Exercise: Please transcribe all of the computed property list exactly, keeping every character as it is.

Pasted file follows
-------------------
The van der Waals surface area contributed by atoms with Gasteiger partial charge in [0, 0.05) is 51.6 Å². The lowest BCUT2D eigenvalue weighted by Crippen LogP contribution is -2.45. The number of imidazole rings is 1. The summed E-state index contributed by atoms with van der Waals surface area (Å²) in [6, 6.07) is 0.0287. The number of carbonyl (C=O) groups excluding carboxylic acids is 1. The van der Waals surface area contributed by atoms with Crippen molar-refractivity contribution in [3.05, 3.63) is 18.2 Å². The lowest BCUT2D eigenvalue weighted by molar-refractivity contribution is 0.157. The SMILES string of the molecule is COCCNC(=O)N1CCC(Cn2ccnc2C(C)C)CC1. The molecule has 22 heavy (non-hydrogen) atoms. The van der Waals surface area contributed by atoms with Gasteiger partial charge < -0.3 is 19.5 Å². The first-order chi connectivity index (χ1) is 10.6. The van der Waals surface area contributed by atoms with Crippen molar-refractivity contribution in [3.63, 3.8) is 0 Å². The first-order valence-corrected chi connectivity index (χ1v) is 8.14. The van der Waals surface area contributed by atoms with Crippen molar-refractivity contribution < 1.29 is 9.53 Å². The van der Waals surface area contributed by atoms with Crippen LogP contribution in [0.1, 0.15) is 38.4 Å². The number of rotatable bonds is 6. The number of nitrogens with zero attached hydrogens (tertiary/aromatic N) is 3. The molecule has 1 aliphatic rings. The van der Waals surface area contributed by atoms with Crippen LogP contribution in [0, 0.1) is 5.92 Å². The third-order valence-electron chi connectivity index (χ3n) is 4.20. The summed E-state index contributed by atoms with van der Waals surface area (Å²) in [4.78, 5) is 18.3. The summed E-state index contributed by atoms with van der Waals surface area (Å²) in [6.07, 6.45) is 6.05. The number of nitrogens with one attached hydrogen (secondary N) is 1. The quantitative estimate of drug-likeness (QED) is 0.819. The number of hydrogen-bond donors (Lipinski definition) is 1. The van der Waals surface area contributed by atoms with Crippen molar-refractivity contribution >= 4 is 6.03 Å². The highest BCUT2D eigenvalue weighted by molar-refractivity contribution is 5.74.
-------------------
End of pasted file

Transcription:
The van der Waals surface area contributed by atoms with Gasteiger partial charge in [0, 0.05) is 51.6 Å². The lowest BCUT2D eigenvalue weighted by Crippen LogP contribution is -2.45. The number of imidazole rings is 1. The summed E-state index contributed by atoms with van der Waals surface area (Å²) in [6, 6.07) is 0.0287. The number of carbonyl (C=O) groups excluding carboxylic acids is 1. The van der Waals surface area contributed by atoms with Crippen molar-refractivity contribution in [3.05, 3.63) is 18.2 Å². The lowest BCUT2D eigenvalue weighted by molar-refractivity contribution is 0.157. The SMILES string of the molecule is COCCNC(=O)N1CCC(Cn2ccnc2C(C)C)CC1. The molecule has 22 heavy (non-hydrogen) atoms. The van der Waals surface area contributed by atoms with Gasteiger partial charge < -0.3 is 19.5 Å². The first-order chi connectivity index (χ1) is 10.6. The van der Waals surface area contributed by atoms with Crippen molar-refractivity contribution in [3.63, 3.8) is 0 Å². The first-order valence-corrected chi connectivity index (χ1v) is 8.14. The van der Waals surface area contributed by atoms with Crippen molar-refractivity contribution < 1.29 is 9.53 Å². The van der Waals surface area contributed by atoms with Crippen LogP contribution in [0.1, 0.15) is 38.4 Å². The number of rotatable bonds is 6. The number of nitrogens with zero attached hydrogens (tertiary/aromatic N) is 3. The molecule has 1 aliphatic rings. The van der Waals surface area contributed by atoms with Crippen LogP contribution in [0, 0.1) is 5.92 Å². The third-order valence-electron chi connectivity index (χ3n) is 4.20. The summed E-state index contributed by atoms with van der Waals surface area (Å²) in [4.78, 5) is 18.3. The summed E-state index contributed by atoms with van der Waals surface area (Å²) in [6.07, 6.45) is 6.05. The number of nitrogens with one attached hydrogen (secondary N) is 1. The quantitative estimate of drug-likeness (QED) is 0.819. The number of hydrogen-bond donors (Lipinski definition) is 1. The van der Waals surface area contributed by atoms with Crippen molar-refractivity contribution >= 4 is 6.03 Å². The highest BCUT2D eigenvalue weighted by molar-refractivity contribution is 5.74.